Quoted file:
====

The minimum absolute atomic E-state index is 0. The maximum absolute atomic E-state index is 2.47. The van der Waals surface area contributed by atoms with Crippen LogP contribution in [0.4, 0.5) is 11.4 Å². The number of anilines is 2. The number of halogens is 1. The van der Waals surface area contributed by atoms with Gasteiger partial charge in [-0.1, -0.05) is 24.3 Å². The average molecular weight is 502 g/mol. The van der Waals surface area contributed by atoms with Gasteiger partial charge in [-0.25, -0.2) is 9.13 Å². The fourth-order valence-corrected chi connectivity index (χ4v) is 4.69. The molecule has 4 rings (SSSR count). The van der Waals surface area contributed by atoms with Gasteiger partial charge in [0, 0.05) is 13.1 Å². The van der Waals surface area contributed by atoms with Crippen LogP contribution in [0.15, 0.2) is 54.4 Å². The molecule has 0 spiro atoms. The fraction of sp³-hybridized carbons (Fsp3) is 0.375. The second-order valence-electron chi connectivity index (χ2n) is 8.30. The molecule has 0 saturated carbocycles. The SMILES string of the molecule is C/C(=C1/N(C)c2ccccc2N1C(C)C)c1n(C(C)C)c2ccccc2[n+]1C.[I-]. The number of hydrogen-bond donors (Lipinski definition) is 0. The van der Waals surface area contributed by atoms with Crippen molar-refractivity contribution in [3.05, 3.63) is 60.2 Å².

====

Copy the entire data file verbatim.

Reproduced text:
The minimum absolute atomic E-state index is 0. The maximum absolute atomic E-state index is 2.47. The van der Waals surface area contributed by atoms with Crippen LogP contribution in [0.4, 0.5) is 11.4 Å². The number of anilines is 2. The number of halogens is 1. The van der Waals surface area contributed by atoms with Gasteiger partial charge in [-0.1, -0.05) is 24.3 Å². The average molecular weight is 502 g/mol. The van der Waals surface area contributed by atoms with Gasteiger partial charge in [-0.25, -0.2) is 9.13 Å². The fourth-order valence-corrected chi connectivity index (χ4v) is 4.69. The molecule has 4 rings (SSSR count). The van der Waals surface area contributed by atoms with Gasteiger partial charge in [0, 0.05) is 13.1 Å². The van der Waals surface area contributed by atoms with Crippen LogP contribution in [0.15, 0.2) is 54.4 Å². The molecule has 0 spiro atoms. The fraction of sp³-hybridized carbons (Fsp3) is 0.375. The second-order valence-electron chi connectivity index (χ2n) is 8.30. The molecule has 0 saturated carbocycles. The SMILES string of the molecule is C/C(=C1/N(C)c2ccccc2N1C(C)C)c1n(C(C)C)c2ccccc2[n+]1C.[I-]. The number of hydrogen-bond donors (Lipinski definition) is 0. The van der Waals surface area contributed by atoms with Crippen molar-refractivity contribution in [3.05, 3.63) is 60.2 Å².